A friend, to whom I sent parts of my journal, wrote back to me and said: What do you mean when you say "overwhelmed by the banality of what happened"? I do not understand what you are trying to say.
Let me try and explain.
It was a reference to Hannah Arendt's comments at Adolf Eichmann's trial about the banality of evil. It is hard to judge how engaged anyone here is in history. I am perceiving people and places and the history presented by various entities through both their lens and my own position and prejudices.
Or, as we would say, if we were in physics, everything is in a moving and non-fixed frame of reference.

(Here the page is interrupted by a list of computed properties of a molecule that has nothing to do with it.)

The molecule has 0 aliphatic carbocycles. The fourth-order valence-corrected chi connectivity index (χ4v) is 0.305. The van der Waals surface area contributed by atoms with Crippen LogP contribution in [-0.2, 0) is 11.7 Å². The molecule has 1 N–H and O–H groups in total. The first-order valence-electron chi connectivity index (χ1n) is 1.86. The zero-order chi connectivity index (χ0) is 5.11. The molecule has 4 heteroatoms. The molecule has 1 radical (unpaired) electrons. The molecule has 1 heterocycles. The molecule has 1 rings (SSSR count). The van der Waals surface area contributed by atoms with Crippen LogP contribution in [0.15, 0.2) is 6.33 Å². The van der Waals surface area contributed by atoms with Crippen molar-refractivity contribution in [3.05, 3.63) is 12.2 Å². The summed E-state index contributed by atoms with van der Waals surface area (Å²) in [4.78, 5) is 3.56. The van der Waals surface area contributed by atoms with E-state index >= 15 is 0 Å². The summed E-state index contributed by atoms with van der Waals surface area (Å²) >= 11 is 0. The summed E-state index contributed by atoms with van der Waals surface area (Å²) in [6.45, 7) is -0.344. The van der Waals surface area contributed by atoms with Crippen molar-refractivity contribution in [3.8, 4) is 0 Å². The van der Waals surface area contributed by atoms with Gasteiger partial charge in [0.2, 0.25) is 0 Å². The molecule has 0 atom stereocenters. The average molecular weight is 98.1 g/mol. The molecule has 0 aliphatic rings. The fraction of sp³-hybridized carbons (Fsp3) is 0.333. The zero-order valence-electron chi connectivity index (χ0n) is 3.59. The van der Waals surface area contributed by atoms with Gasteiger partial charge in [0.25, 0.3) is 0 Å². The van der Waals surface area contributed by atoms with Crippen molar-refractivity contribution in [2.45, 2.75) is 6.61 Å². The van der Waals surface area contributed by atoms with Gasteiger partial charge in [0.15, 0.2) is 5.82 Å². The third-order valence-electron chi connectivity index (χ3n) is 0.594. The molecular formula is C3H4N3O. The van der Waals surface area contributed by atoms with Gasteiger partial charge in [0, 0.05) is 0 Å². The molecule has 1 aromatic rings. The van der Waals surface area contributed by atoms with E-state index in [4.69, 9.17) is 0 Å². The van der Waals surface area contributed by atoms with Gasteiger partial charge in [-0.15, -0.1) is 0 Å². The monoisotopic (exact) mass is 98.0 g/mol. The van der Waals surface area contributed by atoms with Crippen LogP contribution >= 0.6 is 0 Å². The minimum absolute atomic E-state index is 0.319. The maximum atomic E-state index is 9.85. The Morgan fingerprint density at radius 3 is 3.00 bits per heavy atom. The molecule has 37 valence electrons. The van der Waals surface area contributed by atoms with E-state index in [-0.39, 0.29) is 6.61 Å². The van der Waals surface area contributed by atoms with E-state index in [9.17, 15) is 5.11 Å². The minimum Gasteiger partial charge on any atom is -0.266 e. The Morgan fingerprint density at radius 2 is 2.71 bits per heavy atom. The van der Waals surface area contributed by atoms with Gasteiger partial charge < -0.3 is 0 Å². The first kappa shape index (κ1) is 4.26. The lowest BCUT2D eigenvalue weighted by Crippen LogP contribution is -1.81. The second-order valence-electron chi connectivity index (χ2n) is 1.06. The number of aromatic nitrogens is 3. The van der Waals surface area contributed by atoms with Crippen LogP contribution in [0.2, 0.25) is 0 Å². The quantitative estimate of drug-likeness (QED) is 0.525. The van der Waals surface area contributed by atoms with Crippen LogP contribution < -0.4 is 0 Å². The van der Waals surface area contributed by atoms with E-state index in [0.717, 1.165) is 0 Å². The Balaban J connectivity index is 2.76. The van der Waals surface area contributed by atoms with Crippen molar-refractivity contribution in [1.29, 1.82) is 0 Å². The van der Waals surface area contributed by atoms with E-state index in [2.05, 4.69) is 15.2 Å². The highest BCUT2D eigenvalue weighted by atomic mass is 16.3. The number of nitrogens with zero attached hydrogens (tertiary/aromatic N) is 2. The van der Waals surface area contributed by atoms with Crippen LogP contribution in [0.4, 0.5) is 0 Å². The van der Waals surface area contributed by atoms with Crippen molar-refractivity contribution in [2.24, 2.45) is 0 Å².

On one hand, the collective pain and scars of WWII and subsequent Soviet domination of the area are very real. The Museum of Terror, in just its name, let alone its contents, is a good example. The museum did not shy away from the fact that they were collaborators with the Nazis. On the other, somehow, such people were not "real Hungarians".
What happened to the Jews in Poland and in Hungary was banal, in the sense that, step by step, every day it became normal, acceptable, and just the way things were. To kill people, to take their homes, to send them off to live in ghettos and then camps, and finally to not live at all, was woven into the fabric of every day life. There is memory of it now, and, everyone's ancestors were heros and members of the resistance. Except the ones who weren't, and they weren't part of us.